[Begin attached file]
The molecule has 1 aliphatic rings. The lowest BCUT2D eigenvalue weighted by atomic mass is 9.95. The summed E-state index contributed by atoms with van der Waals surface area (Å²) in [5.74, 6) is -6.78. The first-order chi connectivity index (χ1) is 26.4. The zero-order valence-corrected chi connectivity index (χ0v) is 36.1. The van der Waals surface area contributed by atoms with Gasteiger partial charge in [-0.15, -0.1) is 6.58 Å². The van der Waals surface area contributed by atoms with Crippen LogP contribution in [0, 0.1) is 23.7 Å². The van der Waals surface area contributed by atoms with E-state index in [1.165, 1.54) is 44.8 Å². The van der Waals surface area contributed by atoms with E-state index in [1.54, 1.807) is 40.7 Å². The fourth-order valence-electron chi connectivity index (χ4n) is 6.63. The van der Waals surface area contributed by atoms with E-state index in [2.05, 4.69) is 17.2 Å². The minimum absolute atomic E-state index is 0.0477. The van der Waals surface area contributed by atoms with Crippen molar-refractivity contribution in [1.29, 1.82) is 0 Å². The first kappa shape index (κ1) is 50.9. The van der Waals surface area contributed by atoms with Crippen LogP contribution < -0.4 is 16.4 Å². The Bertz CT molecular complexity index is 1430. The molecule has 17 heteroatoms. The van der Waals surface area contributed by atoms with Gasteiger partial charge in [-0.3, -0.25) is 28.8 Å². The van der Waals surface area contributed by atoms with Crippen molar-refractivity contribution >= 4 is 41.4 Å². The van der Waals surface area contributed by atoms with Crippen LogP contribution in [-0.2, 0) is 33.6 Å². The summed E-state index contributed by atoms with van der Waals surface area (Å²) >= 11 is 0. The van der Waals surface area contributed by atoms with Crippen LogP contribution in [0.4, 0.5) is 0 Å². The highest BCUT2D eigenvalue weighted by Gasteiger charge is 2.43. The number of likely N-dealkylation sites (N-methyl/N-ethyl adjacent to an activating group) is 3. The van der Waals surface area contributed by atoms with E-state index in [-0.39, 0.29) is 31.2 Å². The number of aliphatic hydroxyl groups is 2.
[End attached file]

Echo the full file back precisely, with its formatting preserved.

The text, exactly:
The molecule has 1 aliphatic rings. The lowest BCUT2D eigenvalue weighted by atomic mass is 9.95. The summed E-state index contributed by atoms with van der Waals surface area (Å²) in [5.74, 6) is -6.78. The first-order chi connectivity index (χ1) is 26.4. The zero-order valence-corrected chi connectivity index (χ0v) is 36.1. The van der Waals surface area contributed by atoms with Gasteiger partial charge in [-0.15, -0.1) is 6.58 Å². The van der Waals surface area contributed by atoms with Crippen LogP contribution in [0, 0.1) is 23.7 Å². The van der Waals surface area contributed by atoms with E-state index in [1.165, 1.54) is 44.8 Å². The van der Waals surface area contributed by atoms with E-state index in [1.54, 1.807) is 40.7 Å². The fourth-order valence-electron chi connectivity index (χ4n) is 6.63. The van der Waals surface area contributed by atoms with E-state index in [2.05, 4.69) is 17.2 Å². The minimum absolute atomic E-state index is 0.0477. The van der Waals surface area contributed by atoms with Crippen molar-refractivity contribution in [1.29, 1.82) is 0 Å². The first kappa shape index (κ1) is 50.9. The van der Waals surface area contributed by atoms with Crippen LogP contribution < -0.4 is 16.4 Å². The Bertz CT molecular complexity index is 1430. The molecule has 17 heteroatoms. The van der Waals surface area contributed by atoms with Gasteiger partial charge in [-0.3, -0.25) is 28.8 Å². The van der Waals surface area contributed by atoms with Crippen molar-refractivity contribution >= 4 is 41.4 Å². The van der Waals surface area contributed by atoms with Crippen LogP contribution in [-0.2, 0) is 33.6 Å². The summed E-state index contributed by atoms with van der Waals surface area (Å²) >= 11 is 0. The van der Waals surface area contributed by atoms with Crippen LogP contribution in [0.4, 0.5) is 0 Å². The highest BCUT2D eigenvalue weighted by Gasteiger charge is 2.43. The number of likely N-dealkylation sites (N-methyl/N-ethyl adjacent to an activating group) is 3. The van der Waals surface area contributed by atoms with E-state index in [-0.39, 0.29) is 31.2 Å². The number of aliphatic hydroxyl groups is 2.